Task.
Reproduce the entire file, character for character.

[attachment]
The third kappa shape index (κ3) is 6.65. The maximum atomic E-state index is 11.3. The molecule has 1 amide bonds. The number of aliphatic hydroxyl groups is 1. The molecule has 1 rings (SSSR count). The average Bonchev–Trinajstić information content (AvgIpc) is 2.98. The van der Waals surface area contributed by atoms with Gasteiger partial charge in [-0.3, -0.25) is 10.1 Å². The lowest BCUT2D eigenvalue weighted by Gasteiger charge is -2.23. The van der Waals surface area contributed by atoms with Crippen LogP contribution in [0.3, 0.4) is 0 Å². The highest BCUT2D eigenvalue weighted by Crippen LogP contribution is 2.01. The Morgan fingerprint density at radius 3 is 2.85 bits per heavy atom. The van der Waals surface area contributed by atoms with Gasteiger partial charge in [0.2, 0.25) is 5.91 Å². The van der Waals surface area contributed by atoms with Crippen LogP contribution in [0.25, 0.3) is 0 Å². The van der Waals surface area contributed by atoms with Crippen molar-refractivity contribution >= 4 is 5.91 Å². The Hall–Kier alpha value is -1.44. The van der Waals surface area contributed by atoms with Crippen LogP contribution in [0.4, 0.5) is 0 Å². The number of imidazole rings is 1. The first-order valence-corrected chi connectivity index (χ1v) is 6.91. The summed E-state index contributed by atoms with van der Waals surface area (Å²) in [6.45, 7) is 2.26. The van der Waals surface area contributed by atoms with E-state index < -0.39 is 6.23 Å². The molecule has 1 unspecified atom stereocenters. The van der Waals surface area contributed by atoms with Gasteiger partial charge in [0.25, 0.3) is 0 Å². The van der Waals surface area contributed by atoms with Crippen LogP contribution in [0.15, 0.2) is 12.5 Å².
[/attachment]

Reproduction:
The third kappa shape index (κ3) is 6.65. The maximum atomic E-state index is 11.3. The molecule has 1 amide bonds. The number of aliphatic hydroxyl groups is 1. The molecule has 1 rings (SSSR count). The average Bonchev–Trinajstić information content (AvgIpc) is 2.98. The van der Waals surface area contributed by atoms with Gasteiger partial charge in [-0.3, -0.25) is 10.1 Å². The lowest BCUT2D eigenvalue weighted by Gasteiger charge is -2.23. The van der Waals surface area contributed by atoms with Crippen LogP contribution in [0.3, 0.4) is 0 Å². The highest BCUT2D eigenvalue weighted by Crippen LogP contribution is 2.01. The Morgan fingerprint density at radius 3 is 2.85 bits per heavy atom. The van der Waals surface area contributed by atoms with Gasteiger partial charge in [0.2, 0.25) is 5.91 Å². The van der Waals surface area contributed by atoms with Crippen LogP contribution in [0.25, 0.3) is 0 Å². The van der Waals surface area contributed by atoms with Crippen molar-refractivity contribution >= 4 is 5.91 Å². The Hall–Kier alpha value is -1.44. The van der Waals surface area contributed by atoms with Crippen LogP contribution in [0.4, 0.5) is 0 Å². The number of imidazole rings is 1. The first-order valence-corrected chi connectivity index (χ1v) is 6.91. The summed E-state index contributed by atoms with van der Waals surface area (Å²) in [6.45, 7) is 2.26. The van der Waals surface area contributed by atoms with E-state index < -0.39 is 6.23 Å². The molecule has 1 unspecified atom stereocenters. The van der Waals surface area contributed by atoms with Gasteiger partial charge in [0.25, 0.3) is 0 Å². The van der Waals surface area contributed by atoms with Crippen LogP contribution in [0.15, 0.2) is 12.5 Å².